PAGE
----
The China Syndrome.

By Mark Andrews

Metropolis Magazine (Tokyo). Issue 651 15/09/2006

As politicians wrangle, Japanese living in China are making money and building friendships

Li Jun is typical of China’s new middle class. Educated at university, he worked as a financial manager with a multinational firm in Shanghai. He recently bought a digital camera at one of the city’s ubiquitous electronics stores. The make? Kodak, an American brand. Li says he didn’t want to give his hard-earned money to Sony, Olympus, or any other Japanese company. It’s a sentiment shared by Zhang Yong, a deputy general manager at one of China’s leading securities companies. On the mention of Japan, he tenses up with hackles raised.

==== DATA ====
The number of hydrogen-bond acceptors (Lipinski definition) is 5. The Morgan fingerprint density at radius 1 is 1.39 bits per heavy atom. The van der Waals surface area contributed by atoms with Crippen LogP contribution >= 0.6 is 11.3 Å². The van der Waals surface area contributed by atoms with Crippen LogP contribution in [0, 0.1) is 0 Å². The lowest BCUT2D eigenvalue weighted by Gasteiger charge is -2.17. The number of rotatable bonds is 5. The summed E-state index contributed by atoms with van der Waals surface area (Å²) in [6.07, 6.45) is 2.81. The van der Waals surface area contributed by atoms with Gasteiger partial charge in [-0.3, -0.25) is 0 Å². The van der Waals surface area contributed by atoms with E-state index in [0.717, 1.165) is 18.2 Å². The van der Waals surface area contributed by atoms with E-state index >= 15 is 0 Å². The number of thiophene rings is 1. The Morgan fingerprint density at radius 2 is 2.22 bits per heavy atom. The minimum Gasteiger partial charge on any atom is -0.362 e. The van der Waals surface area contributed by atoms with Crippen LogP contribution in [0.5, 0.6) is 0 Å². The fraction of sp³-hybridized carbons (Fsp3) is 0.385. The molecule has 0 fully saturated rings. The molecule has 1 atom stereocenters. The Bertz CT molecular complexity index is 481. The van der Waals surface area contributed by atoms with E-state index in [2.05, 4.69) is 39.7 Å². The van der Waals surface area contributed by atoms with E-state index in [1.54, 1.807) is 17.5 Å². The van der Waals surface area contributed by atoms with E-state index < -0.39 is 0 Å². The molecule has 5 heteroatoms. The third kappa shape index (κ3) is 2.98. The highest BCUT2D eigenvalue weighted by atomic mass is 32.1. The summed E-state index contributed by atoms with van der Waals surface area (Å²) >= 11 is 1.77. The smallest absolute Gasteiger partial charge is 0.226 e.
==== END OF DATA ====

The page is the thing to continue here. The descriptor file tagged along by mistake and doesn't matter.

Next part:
The fractious relationship between Asia’s economic giants—Japan, the world’s second biggest economy; China its fourth—has come to the fore again as Japan’s ruling Liberal Democratic Party on September 22 chooses a new leader to succeed Junichiro Koizumi as prime minister.

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Mark Andrews has written about everything from Japanese houses to heli hikes on New Zealand glaciers, test drives of Chinese cars to bar and restaurant reviews. He currently specialises in travel articles and reviews of Chinese cars plus articles about the Chinese auto industry.

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